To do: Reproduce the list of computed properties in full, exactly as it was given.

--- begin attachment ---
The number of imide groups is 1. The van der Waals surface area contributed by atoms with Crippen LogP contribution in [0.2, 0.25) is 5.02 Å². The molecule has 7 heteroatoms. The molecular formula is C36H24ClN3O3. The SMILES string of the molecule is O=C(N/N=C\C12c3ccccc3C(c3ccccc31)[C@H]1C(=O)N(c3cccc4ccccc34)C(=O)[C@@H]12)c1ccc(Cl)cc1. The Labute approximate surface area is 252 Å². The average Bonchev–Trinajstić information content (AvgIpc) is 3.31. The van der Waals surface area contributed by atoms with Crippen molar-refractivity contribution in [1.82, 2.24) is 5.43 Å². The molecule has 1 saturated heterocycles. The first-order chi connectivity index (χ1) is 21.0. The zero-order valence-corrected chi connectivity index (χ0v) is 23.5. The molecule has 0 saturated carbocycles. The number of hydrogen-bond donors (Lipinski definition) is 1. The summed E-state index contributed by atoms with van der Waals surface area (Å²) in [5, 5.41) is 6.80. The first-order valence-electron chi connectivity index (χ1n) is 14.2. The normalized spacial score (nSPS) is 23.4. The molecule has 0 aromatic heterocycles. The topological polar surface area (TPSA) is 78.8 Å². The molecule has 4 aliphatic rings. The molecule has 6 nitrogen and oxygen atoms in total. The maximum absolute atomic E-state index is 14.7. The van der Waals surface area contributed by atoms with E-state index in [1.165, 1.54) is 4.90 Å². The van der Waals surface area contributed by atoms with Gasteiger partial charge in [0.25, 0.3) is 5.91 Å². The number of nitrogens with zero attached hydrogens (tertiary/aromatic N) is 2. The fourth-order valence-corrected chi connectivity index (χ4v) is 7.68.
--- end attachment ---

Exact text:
The number of imide groups is 1. The van der Waals surface area contributed by atoms with Crippen LogP contribution in [0.2, 0.25) is 5.02 Å². The molecule has 7 heteroatoms. The molecular formula is C36H24ClN3O3. The SMILES string of the molecule is O=C(N/N=C\C12c3ccccc3C(c3ccccc31)[C@H]1C(=O)N(c3cccc4ccccc34)C(=O)[C@@H]12)c1ccc(Cl)cc1. The Labute approximate surface area is 252 Å². The average Bonchev–Trinajstić information content (AvgIpc) is 3.31. The van der Waals surface area contributed by atoms with Crippen molar-refractivity contribution in [1.82, 2.24) is 5.43 Å². The molecule has 1 saturated heterocycles. The first-order chi connectivity index (χ1) is 21.0. The zero-order valence-corrected chi connectivity index (χ0v) is 23.5. The molecule has 0 saturated carbocycles. The number of hydrogen-bond donors (Lipinski definition) is 1. The summed E-state index contributed by atoms with van der Waals surface area (Å²) in [5, 5.41) is 6.80. The first-order valence-electron chi connectivity index (χ1n) is 14.2. The normalized spacial score (nSPS) is 23.4. The molecule has 0 aromatic heterocycles. The topological polar surface area (TPSA) is 78.8 Å². The molecule has 4 aliphatic rings. The molecule has 6 nitrogen and oxygen atoms in total. The maximum absolute atomic E-state index is 14.7. The van der Waals surface area contributed by atoms with E-state index in [1.165, 1.54) is 4.90 Å². The van der Waals surface area contributed by atoms with Gasteiger partial charge in [0.25, 0.3) is 5.91 Å². The number of nitrogens with zero attached hydrogens (tertiary/aromatic N) is 2. The fourth-order valence-corrected chi connectivity index (χ4v) is 7.68.